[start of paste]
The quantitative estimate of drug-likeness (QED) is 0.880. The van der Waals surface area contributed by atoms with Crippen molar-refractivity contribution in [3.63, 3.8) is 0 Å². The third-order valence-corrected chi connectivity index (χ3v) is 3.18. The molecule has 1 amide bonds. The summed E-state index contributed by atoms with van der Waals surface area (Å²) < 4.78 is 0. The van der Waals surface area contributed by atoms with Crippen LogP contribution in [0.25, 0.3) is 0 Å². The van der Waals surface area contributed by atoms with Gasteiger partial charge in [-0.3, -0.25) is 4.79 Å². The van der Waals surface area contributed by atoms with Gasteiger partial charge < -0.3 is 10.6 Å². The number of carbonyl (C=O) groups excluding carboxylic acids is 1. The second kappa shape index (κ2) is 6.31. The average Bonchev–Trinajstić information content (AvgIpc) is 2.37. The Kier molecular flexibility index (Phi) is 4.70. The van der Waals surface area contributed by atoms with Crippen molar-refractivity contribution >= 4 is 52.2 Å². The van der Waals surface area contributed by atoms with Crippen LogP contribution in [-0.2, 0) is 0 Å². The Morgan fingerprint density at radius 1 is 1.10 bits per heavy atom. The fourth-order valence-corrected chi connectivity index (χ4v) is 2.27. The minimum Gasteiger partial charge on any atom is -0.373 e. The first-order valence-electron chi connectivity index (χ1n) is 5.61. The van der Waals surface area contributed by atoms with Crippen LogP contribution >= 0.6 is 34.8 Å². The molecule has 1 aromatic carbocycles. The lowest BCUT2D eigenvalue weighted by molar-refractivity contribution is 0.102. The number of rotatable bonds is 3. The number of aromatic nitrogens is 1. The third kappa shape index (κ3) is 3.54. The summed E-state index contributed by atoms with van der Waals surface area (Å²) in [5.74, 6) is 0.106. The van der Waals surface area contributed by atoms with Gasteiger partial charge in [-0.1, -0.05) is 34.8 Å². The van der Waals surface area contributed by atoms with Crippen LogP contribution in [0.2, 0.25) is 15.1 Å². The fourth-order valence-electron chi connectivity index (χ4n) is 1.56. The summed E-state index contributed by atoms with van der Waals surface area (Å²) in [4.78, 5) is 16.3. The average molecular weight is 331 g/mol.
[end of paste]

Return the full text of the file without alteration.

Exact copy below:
The quantitative estimate of drug-likeness (QED) is 0.880. The van der Waals surface area contributed by atoms with Crippen molar-refractivity contribution in [3.63, 3.8) is 0 Å². The third-order valence-corrected chi connectivity index (χ3v) is 3.18. The molecule has 1 amide bonds. The summed E-state index contributed by atoms with van der Waals surface area (Å²) < 4.78 is 0. The van der Waals surface area contributed by atoms with Crippen LogP contribution in [0.25, 0.3) is 0 Å². The van der Waals surface area contributed by atoms with Gasteiger partial charge in [-0.3, -0.25) is 4.79 Å². The van der Waals surface area contributed by atoms with Gasteiger partial charge < -0.3 is 10.6 Å². The number of carbonyl (C=O) groups excluding carboxylic acids is 1. The second kappa shape index (κ2) is 6.31. The average Bonchev–Trinajstić information content (AvgIpc) is 2.37. The Kier molecular flexibility index (Phi) is 4.70. The van der Waals surface area contributed by atoms with Crippen molar-refractivity contribution >= 4 is 52.2 Å². The van der Waals surface area contributed by atoms with Crippen LogP contribution in [-0.2, 0) is 0 Å². The Morgan fingerprint density at radius 1 is 1.10 bits per heavy atom. The fourth-order valence-corrected chi connectivity index (χ4v) is 2.27. The minimum Gasteiger partial charge on any atom is -0.373 e. The first-order valence-electron chi connectivity index (χ1n) is 5.61. The van der Waals surface area contributed by atoms with Crippen LogP contribution >= 0.6 is 34.8 Å². The molecule has 1 aromatic carbocycles. The lowest BCUT2D eigenvalue weighted by molar-refractivity contribution is 0.102. The number of rotatable bonds is 3. The number of aromatic nitrogens is 1. The third kappa shape index (κ3) is 3.54. The summed E-state index contributed by atoms with van der Waals surface area (Å²) in [5.74, 6) is 0.106. The van der Waals surface area contributed by atoms with Gasteiger partial charge in [-0.1, -0.05) is 34.8 Å². The van der Waals surface area contributed by atoms with Crippen LogP contribution in [0.2, 0.25) is 15.1 Å². The fourth-order valence-electron chi connectivity index (χ4n) is 1.56. The summed E-state index contributed by atoms with van der Waals surface area (Å²) in [4.78, 5) is 16.3. The average molecular weight is 331 g/mol.